Scriven married Harvey Vivian on 28 November 1940[22] who was a house master and a wartime RAF officer. The couple had a son and a daughter.[2]

Grand Slam finals[edit]

Singles (2 titles)[edit]

Outcome Year Championship Surface Opponent Score
Winner 1933 French Championships Clay France Simonne Mathieu 6–2, 4–6, 6–4
Winner 1934 French Championships (2) Clay United States Helen Jacobs 7–5, 4–6, 6–1

Doubles (1 title)[edit]

Outcome Year Championship Surface Partner Opponents Score
Winner 1935 French Championships Clay United Kingdom Kay Stammers France Ida Adamoff
Denmark Hilde Krahwinkel Sperling
6–4, 6–0

Mixed doubles (1 title)[edit]

Outcome Year Championship Surface Partner Opponents Score
Winner 1933 French Championships Clay Australia Jack Crawford United Kingdom Betty Nuthall
United Kingdom Fred Perry
6–2, 6–3

Grand Slam singles tournament timeline[edit]

Key
W  F  SF QF #R RR Q# A NH
(W) Won; (F) finalist; (SF) semifinalist; (QF) quarterfinalist; (#R) rounds 4, 3, 2, 1; (RR) round-robin stage; (Q#) qualification round; (A) absent; (NH) not held. SR=strike rate (events won/competed)
Tournament 1930 1931 1932 1933 1934 1935 1936 1937 1938 1939 1940 1941–1944 1945 19461 19471 Career SR
Australian Championships A A A A A A A A A A A NH NH A A 0 / 0
French Championships A A 2R W W SF 2R QF A A NH R A A A 2 / 6
Wimbledon 1R QF 2R QF QF 3R 1R QF 4R 4R NH NH NH 4R 3R 0 / 12
US Championships A A A 3R A A A A A A A A A A A 0 / 1
SR 0 / 1 0 / 1 0 / 2 1 / 3 1 / 2 0 / 2 0 / 2 0 / 2 0 / 1 0 / 1 0 / 0 0 / 0 0 / 0 0 / 1 0 / 1 2 / 19

R = tournament restricted to French nationals and held under German occupation.

1In 1946 and 1947, the French Championships were held after Wimbledon.

See also[edit]

References[edit]

  1. ^ a b Collins, Bud (2008). The Bud Collins History of Tennis: An Authoritative Encyclopedia and Record Book. New York, N.Y: New Chapter Press. pp. 695, 702. ISBN 0-942257-41-3.
  2. ^ a b "Peggie Scriven". The Telegraph. 12 February 2001. ISSN 0307-1235. Retrieved 10 June 2019.
  3. ^ "Peggy Scriven's Triumph". Derby Daily Telegraph. 6 June 1933. p. 7. Retrieved 10 June 2019 – via The British Newspaper Archive.
  4. ^ "Peggie Scriven". The Times. The Times Digital Archive. 2 February 2001. Retrieved 11 June 2019.
  5. ^ "Miss Scriven of Leeds". Yorkshire Post and Leeds Intelligencer. 30 June 1931. p. 6. Retrieved 26 June 2019 – via The British Newspaper Archive.
  6. ^ a b Myers, A. Wallis, ed. (1937). Ayres' Lawn Tennis Almanack. London: F.H. Ayres Ltd. p. 679.
  7. ^ "British Junior Championships". Dundee Courier. 16 September 1929. p. 3. Retrieved 12 June 2019 – via The British Newspaper Archive.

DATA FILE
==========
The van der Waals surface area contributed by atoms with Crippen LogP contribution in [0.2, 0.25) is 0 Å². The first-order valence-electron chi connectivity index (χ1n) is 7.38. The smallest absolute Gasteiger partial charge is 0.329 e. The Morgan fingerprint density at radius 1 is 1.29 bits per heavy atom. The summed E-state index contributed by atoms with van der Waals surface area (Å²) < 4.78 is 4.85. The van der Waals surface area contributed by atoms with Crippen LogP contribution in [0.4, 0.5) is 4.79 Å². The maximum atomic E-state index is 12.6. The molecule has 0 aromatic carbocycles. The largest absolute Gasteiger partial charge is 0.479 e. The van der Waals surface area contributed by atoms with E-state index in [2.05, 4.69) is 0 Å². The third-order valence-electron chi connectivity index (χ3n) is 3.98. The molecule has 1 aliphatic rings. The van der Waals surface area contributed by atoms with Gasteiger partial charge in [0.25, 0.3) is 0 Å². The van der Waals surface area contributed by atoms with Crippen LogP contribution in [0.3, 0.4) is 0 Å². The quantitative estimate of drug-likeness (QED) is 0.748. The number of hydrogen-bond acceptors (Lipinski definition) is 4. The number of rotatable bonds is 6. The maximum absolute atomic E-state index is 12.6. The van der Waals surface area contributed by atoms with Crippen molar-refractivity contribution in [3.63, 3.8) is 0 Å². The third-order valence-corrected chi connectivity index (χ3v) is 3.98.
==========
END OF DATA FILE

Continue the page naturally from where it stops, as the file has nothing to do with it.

8. ^ "Ladies' singles". Sheffield Daily Telegraph. 25 June 1930. p. 8. Retrieved 12 June 2019 – via The British Newspaper Archive.
  9. ^ "Thrilling duel at Wimbledon". Aberdeen Press and Journal. 1 July 1931. p. 4. Retrieved 12 June 2019 – via The British Newspaper Archive.
  10. ^ "PEGGY SCRIVEN, SPARKLING PERSONALITY OF TENNIS". Daily Telegraph. National Library of Australia. 7 November 1933. p. 5. Retrieved 12 June 2019.
  11. ^ ""Peggy" Scrivens' triumph". Gloucester Citizen. 6 June 1933. p. 9. Retrieved 26 June 2019 – via The British Newspaper Archive.
  12. ^ "IRRESISTIBLE". Northern Star. National Library of Australia. 2 June 1933. p. 7. Retrieved 12 June 2019.
  13. ^ "Jacobs saves day as British rally". Evening Star. 6 August 1933. p. 3. ISSN 2331-9968. Retrieved 17 June 2019 – via Library of Congress.
  14. ^ "Only eight remain in US title play". Evening Star. 18 August 1933. pp. B–4. ISSN 2331-9968. Retrieved 17 June 2019 – via Library of Congress.
  15. ^ "Invading teams advance". Evening Star. 27 August 1933. p. 2. ISSN 2331-9968. Retrieved 17 June 2019 – via Library of Congress.
  16. ^ "A British victory". Western Morning News. 1 June 1934. p. 7. Retrieved 26 June 2019 – via The British Newspaper Archive.
  17. ^ "Bow in surprises in French events". Evening Star. Library of Congress. 3 June 1934. p. 59. ISSN 2331-9968. Retrieved 12 June 2019.
  18. ^ "Favourite for Wimbledon". Daily Herald. 4 June 1934. p. 18. Retrieved 26 June 2019 – via The British Newspaper Archive.
  19. ^ "Yankees survive in French tennis". Evening Star. 27 May 1935. pp. A–15. ISSN 2331-9968. Retrieved 13 June 2019 – via Library of Congress.
  20. ^ Lynch, Steven (15 May 2014). "French Open fairytales". espn.co.uk. ESPN UK.
  21. ^ "French Open: Jelena Ostapenko beats Simona Halep to win first Grand Slam". BBC Sport. 10 June 2017.
  22. ^ "Peggy Scriven". Gloucestershire Echo. 29 November 1940. p. 6. Retrieved 10 June 2019 – via The British Newspaper Archive.

External links[edit]